The problem is that practically all comparatives and superlatives that are used to render the idea of relative excess to a situation, like a truck too high for a tunnel to pass through, are also by themselves as elatives having an admirative value. When you say akbar for instance, it is very big or bigger than expected, but it can never really be too big. It is always something like “Wow my Gosh, how it’s big!” Even apart from the worldwide known religious and terroristic use of Allahu Akbar proper, it is just too big eventually for the sum of money it would cost or some other accidental impediment like a ceiling.

In theory, in very Classical (though non-Koranic) Arabic, you could also use a difficult conjugated verb in a serial clause for expressing the simple adverb too much (the verb ifrat:a, meaning overdoing) as is the case with most simple English adverbs, but  that would sound as pedantic, unnatural and unusual as Shakespearean “multitudinously” (except as verbal nouns to form scientific compound terms used in universities only) and make everybody around laugh, even among religious speakers of Classical Arabic only.

The word “moderate” is generally recommended to be translated in journalistic lingo as mutaäddil.

But if you leave the Western-style university class for the university cafeteria and say Ana muslimun mutaäddil (I am a moderate Muslim), your colleague from a non-Western culture-related subject will understand something completely different.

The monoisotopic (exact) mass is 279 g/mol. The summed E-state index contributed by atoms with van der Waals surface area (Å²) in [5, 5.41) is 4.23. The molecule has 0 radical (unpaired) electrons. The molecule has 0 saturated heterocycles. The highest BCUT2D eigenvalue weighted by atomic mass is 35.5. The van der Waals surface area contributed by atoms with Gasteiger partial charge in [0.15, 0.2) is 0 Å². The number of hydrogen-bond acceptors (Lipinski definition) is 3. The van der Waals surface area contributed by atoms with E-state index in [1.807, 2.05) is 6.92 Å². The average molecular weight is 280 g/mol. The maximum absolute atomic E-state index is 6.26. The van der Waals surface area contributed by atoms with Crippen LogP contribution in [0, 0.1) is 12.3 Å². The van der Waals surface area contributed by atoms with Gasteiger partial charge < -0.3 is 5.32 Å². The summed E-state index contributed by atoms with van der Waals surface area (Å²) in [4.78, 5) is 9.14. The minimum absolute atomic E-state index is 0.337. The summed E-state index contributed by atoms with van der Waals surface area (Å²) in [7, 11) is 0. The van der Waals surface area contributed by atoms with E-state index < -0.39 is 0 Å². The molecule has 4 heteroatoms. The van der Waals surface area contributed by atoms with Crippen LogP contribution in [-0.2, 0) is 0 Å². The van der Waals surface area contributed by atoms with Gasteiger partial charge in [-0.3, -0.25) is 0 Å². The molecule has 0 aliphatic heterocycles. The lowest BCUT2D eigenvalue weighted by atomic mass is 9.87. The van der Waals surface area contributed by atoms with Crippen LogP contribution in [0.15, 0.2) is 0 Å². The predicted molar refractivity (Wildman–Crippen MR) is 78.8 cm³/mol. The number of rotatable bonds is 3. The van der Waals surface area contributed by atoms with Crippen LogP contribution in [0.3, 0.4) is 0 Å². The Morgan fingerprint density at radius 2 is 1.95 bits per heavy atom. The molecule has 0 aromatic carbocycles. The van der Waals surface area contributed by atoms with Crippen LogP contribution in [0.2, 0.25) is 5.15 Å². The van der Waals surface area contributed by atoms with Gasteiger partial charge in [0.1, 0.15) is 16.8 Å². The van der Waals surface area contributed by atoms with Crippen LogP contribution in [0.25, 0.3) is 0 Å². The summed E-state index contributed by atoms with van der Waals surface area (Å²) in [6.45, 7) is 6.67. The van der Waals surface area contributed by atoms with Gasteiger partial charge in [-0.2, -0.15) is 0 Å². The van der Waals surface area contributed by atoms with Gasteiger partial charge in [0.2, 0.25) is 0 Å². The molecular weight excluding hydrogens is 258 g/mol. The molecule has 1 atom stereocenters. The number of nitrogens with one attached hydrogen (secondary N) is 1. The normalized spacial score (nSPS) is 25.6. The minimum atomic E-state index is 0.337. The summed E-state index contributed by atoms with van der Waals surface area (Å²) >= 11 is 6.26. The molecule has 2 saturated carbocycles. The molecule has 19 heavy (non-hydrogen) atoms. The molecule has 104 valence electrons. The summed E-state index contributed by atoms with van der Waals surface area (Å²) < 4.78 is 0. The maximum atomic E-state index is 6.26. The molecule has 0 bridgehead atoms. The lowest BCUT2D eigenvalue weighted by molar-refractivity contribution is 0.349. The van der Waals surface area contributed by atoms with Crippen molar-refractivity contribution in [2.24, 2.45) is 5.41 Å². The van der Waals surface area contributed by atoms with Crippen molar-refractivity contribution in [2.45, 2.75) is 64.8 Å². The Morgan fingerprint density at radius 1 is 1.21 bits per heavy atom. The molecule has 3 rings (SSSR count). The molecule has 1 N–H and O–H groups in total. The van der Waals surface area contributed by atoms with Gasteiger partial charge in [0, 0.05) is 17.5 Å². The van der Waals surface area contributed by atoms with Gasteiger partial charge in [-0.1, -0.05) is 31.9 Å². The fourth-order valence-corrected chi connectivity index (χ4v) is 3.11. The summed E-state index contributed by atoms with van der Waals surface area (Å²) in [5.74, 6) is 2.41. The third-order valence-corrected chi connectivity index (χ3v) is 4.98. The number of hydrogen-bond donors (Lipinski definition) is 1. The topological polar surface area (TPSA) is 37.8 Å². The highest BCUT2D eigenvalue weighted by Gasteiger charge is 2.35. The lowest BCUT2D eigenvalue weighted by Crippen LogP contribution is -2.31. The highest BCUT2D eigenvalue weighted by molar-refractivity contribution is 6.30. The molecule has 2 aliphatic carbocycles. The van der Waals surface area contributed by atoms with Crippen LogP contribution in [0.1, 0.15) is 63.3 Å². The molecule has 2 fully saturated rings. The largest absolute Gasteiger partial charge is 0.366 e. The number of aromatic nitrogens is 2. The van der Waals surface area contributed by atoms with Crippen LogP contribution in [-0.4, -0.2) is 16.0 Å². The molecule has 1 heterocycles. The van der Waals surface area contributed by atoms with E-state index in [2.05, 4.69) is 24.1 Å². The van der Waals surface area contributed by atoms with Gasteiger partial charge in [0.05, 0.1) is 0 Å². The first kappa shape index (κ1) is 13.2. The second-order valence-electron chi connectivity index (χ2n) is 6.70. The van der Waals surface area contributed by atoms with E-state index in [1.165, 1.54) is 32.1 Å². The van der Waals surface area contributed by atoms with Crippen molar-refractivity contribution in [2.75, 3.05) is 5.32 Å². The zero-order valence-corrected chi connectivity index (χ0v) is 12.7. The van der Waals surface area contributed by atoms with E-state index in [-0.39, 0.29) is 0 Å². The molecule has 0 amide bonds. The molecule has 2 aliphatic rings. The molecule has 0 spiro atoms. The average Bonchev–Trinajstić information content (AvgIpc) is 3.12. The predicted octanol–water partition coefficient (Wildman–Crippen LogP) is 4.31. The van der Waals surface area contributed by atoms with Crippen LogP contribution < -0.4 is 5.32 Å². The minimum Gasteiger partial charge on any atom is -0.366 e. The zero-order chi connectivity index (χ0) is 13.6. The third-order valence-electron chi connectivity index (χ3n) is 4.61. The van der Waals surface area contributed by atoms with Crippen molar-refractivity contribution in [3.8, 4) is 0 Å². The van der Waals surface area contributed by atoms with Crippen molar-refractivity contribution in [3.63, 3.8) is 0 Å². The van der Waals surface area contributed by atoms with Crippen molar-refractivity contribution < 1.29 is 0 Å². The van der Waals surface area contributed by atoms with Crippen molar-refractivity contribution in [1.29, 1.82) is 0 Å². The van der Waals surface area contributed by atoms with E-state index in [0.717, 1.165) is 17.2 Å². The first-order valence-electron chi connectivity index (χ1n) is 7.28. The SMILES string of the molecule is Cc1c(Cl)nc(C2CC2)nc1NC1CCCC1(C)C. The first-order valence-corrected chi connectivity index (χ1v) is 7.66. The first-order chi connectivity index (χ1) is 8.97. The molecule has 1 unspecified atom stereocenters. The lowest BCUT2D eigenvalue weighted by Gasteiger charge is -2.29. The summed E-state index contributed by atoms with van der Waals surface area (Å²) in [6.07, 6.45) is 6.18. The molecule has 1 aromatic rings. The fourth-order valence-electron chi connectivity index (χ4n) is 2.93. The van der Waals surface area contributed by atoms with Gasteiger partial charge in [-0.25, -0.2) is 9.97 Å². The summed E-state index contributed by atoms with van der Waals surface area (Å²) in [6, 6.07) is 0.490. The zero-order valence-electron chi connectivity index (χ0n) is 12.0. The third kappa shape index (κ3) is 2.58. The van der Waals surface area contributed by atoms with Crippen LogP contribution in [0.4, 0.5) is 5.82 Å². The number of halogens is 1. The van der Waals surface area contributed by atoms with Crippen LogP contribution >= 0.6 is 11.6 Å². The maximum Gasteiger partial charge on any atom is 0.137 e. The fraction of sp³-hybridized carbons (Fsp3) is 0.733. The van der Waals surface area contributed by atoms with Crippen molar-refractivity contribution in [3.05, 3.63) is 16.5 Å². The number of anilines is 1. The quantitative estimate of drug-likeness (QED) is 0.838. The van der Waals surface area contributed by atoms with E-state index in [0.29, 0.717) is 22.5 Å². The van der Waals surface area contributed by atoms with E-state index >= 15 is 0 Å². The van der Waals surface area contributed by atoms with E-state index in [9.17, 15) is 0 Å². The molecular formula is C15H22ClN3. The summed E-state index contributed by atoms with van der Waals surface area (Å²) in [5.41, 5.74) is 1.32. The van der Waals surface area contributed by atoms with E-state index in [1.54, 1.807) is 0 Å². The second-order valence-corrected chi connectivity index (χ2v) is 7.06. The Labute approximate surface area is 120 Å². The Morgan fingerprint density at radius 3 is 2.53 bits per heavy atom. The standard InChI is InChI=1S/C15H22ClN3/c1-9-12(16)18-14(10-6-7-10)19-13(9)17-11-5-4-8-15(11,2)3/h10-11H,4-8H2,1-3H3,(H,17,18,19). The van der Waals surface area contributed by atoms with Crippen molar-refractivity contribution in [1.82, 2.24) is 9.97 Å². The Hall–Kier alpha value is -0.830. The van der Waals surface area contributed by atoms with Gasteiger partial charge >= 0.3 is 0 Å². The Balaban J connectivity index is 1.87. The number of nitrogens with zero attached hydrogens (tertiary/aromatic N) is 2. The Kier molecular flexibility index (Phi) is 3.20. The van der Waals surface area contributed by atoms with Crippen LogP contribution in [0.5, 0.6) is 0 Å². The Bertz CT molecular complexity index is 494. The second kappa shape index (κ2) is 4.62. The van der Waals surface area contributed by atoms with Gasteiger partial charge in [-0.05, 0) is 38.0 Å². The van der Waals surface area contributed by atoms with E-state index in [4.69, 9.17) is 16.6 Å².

He will know that your appetites are well moderated by your faith in Islam, that you have renounced all alcohol, you no longer smoke, you skip one meal out of two and fast for the whole Ramadan, you never indulge in erotic or profane literature and try live a spartan life in order to spare money for the Hajj, which things are not a promise of tolerant conduct towards non-believers.

All good translators into Arabic will tell you of the challenge to render such an expression as too much or of the general concept that an extremist point of view (mutat:arrif) might be condemnable.

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An Analysis of Romance Language Difficulty by Verb Tense

One way to measure language difficulty in the Romance languages would be to look at verb tenses and compare their difficulty across the family.

Let us take a look:

Most difficult: European Portuguese. There are 8 simple tenses used in speech (5 indicative and 3 subjunctive). In addition, there is the personal infinitive, and the pluperfect can also be a simple tense in writing. In writing, “I had spoken” can become either eu tinha falado or eu falara.

Above average difficulty: Italian and European Spanish (generally 7 endings – 5 indicative and 2 subjunctive, though American Spanish only has 4-5).

Average difficulty: French is  simplified from a morphological point of view compared to European Spanish and Italian. In French, there are are always more written endings then spoken endings because of silent letters at the end of a word. In writing, there are always 5 endings and in speech there are 3-4. In speech, the endings of the first and second person of the plural are always pronounced. It is the ending of the third person plural that is sometimes not pronounced. Here are the present and future of parler, with pronunciation between parenthesis.

1 – parle (parl)……….parlerai (parleré)
2 – parles (parl)……..parleras (parlera)
3 – parle (parl)……….parlera (parlera)
1 – parlons (parlõ)….parlerons (parlerõ)
2 – parlez (parlé)……parlerez (parleré)
3 – parlent (parl)……parleront (parlerõ)

Here are the present and future of finir:

1 – finis (fini)……………finirai (finiré)